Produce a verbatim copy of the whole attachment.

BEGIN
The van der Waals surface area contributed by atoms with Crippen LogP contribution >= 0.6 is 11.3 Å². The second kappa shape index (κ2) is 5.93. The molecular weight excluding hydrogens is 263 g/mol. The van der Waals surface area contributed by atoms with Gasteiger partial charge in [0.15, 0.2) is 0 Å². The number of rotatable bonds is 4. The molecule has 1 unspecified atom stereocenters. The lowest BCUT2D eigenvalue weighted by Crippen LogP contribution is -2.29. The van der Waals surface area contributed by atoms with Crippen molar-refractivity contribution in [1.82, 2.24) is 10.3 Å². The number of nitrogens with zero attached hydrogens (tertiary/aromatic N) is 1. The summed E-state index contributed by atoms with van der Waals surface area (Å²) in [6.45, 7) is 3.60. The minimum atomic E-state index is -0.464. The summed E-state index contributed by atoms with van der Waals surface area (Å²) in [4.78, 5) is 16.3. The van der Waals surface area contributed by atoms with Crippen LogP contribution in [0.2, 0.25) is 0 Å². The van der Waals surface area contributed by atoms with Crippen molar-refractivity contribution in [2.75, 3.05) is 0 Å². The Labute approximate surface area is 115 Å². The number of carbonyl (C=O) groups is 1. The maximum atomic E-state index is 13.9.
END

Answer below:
The van der Waals surface area contributed by atoms with Crippen LogP contribution >= 0.6 is 11.3 Å². The second kappa shape index (κ2) is 5.93. The molecular weight excluding hydrogens is 263 g/mol. The van der Waals surface area contributed by atoms with Gasteiger partial charge in [0.15, 0.2) is 0 Å². The number of rotatable bonds is 4. The molecule has 1 unspecified atom stereocenters. The lowest BCUT2D eigenvalue weighted by Crippen LogP contribution is -2.29. The van der Waals surface area contributed by atoms with Crippen molar-refractivity contribution in [1.82, 2.24) is 10.3 Å². The number of nitrogens with zero attached hydrogens (tertiary/aromatic N) is 1. The summed E-state index contributed by atoms with van der Waals surface area (Å²) in [6.45, 7) is 3.60. The minimum atomic E-state index is -0.464. The summed E-state index contributed by atoms with van der Waals surface area (Å²) in [4.78, 5) is 16.3. The van der Waals surface area contributed by atoms with Crippen LogP contribution in [0.2, 0.25) is 0 Å². The van der Waals surface area contributed by atoms with Crippen molar-refractivity contribution in [2.75, 3.05) is 0 Å². The Labute approximate surface area is 115 Å². The number of carbonyl (C=O) groups is 1. The maximum atomic E-state index is 13.9.